Snort and Wireshark
Snort and Wireshark
1. When running Snort IDS why might there be no alerts?
There are couple reasons when running Snort IDS there might be no alerts. The first one could be related to settings because the administrator has to set Snort IDS to its optimum settings in order to get any alerts. Since Snort works by ruleset, it can be mistakenly set up to a port other than what the network is using. The mistake can be done by either keeping the Snort default settings, or when users try to adjust them to their own network requirements. The point is when changing Snort default settings to rules other than what the website provided, the administrator might have disabled a packet sniffing on a specific port that needed to be enabled, therefore producing no alerts on that specific port. Also the ranges of ports that are set by the administrator to be scanned by Snort IDS for sniffing and incoming traffic may not be passing through any of those ports, therefore causing no alerts on the network.
2. If we only went to a few web sites, why are there so many alerts?
Typically, an Intrusion Detection System (IDS) is designed to monitor all inbound and outbound network activity and identify any suspicious patterns using techniques such as packet sniffing. There would be a lot of alerts because Snort is public domain intrusion detection system which would monitors traffic by examining every packet on a network using a process called packet sniffing. Since Snort is a rule-based IDS, when a packet comes in, its source and destination IP addresses and ports are then compared to the rules in the ruleset. If any of them are applicable to the packet, then the options are compared to the packet. If all of these comparisons return a match, then the specified action is taken
3. What are the advantages of logging more information to the alerts file?
The advantage of logging more information in the alerts file is that it would lay out in details the attacks and the weaknesses of the network. Also having more information would help the network administrator prevent future attacks or apply necessary patches within the network. Finally, gathering all this information would enable the network administrator adjust the IDS to attacks specific to the network.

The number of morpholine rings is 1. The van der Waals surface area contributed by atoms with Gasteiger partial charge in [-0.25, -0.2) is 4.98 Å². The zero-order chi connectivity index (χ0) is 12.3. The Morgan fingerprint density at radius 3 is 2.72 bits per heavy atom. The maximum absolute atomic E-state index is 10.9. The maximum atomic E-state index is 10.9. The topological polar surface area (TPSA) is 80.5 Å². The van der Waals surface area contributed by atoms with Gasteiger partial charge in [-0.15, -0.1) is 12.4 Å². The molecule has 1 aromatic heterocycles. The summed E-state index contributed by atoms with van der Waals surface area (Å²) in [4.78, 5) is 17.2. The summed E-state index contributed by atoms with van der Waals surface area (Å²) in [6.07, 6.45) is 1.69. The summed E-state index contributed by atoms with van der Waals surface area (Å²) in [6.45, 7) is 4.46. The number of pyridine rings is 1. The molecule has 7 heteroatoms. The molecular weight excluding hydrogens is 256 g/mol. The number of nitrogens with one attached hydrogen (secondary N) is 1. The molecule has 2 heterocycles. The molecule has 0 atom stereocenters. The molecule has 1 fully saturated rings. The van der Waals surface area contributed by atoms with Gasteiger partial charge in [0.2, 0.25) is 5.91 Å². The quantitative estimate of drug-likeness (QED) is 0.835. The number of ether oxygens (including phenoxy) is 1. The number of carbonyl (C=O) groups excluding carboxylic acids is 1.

4. What are the disadvantages of logging more information to the alerts file?
The disadvantage of logging more information to the alerts file is that it would reveal all the weaknesses and defenses of the network to an attacker. Also having that information, the attacker can tailor his attack by using all other ports that are not being scanned by the IDS. Worst the system can be compromise without anyone noticing.
5. What are the advantages of using rule sets from the snort web site?
The advantages of using rule sets from the Snort website is that Snort has a very flexible rule sets configuration which can enable the administrator to write his own rule sets based on previously seen vulnerability. This flexibility therefore can help the administrator insert new rule sets into the rule base for a newly found attack. Also each rule is developed and tested using the same rigorous credentials and standards the VRT uses for Sourcefire customers. 6. Describe (in plain English) at least one type of ruleset you would want to add to a high level security network and why? Couple of rules that can be added to a high level security network could be:
This Rule is to detect direct exploits and generally if we are looking for a windows exploit, such as Veritas, etc, they will be here. Attack-Response Rules:
These are designed to catch the results of a successful attack. Things like “id=root”, or error messages that indicate a compromise may have happened
This is a large ruleset that intends to catch specific attacks on specific applications. There are some general SQL injection rules that work pretty well to catch most of Web-SQL-Injection attacks. But these rules are much more specific to apps and web servers.